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Which College Football Squads Will Evolve In 2023?

2022 brought plenty of chaos into the college football world, and 2023 won't be any different. In the age of conference realignment and a hyperactive transfer portal, teams are able to flip their fortunes at the drop of a hat. Here are the teams in each Power Five (a moniker that may be on its way out) conference that appear poised to do just that.

ACC - Georgia Tech

It was obvious that Geoff Collins just wasn't working in Atlanta. After Paul Johnson, not only was it a big change really quickly, but more importantly, Collins didn't show any signs of being able to adapt. Brent Key changed that in a hurry. After three seasons in a row of exactly three wins, GT was able to overcome a disastrous 1-3 start, during with they looked completely out of sorts, to finish with a respectable 5-7 record.

More than just the record was the fashion in which they did it. They played with more heart - following multiple games under Collins that looked over before they started - and had multiple ranked wins, going as far as even staying with Georgia for the better part of three quarters. They looked disciplined on defense, both in the front seven and secondary, and on offense, they showed a balanced attack, and Jeff Sims was in the best form of his career.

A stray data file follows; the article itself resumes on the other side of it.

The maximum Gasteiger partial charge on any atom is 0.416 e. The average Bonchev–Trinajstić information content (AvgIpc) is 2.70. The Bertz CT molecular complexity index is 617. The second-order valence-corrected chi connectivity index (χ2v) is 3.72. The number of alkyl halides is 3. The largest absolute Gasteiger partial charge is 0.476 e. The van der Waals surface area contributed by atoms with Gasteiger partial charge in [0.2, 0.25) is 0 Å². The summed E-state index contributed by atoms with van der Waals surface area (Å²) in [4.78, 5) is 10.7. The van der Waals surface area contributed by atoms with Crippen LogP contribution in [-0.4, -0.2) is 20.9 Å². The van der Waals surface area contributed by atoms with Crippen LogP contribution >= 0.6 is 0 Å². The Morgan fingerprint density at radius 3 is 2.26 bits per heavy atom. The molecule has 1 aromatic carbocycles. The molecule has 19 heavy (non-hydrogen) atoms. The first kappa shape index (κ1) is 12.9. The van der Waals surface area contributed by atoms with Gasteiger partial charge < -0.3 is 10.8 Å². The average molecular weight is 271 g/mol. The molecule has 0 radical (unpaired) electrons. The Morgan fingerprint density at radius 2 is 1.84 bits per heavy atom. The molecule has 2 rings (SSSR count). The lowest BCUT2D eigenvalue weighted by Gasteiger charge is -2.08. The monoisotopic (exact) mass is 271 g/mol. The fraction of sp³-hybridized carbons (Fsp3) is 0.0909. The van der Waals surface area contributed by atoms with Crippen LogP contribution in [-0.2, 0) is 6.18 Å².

Haynes King may be inexperienced, but he showed positive flashes against stiff competition at TAMU. He's got a shot to really evolve this year. The Jackets lost a fair bit of talent in the transfer portal, but also gained depth at a number of positions, and should avoid a significant roster drop-off.

With a full offseason under Key, Tech should be able to capitalize on the way they finished 2022 and springboard into 2023. This will of course be amplified in later years, when Key has the chance to recruit to his system, but the Yellow Jackets already have the players they need to make things interesting in the ACC Coastal, should Key continue to excel as a coach.

Honorable Mention: Miami, whose recruiting success should start paying dividends soon

Big 12 - Oklahoma

By Sooner standards, last year was, simply put, unacceptable. A 6-7 record while losing 7 of their last 10 games bucks the trend of anything OU has done in years past. With a new coach and new contenders, having to deal with the ramifications of not just Lincoln Riley's departure, but also the questionable methods and timing of his departure, which left the Sooners scrambling before their season was even over.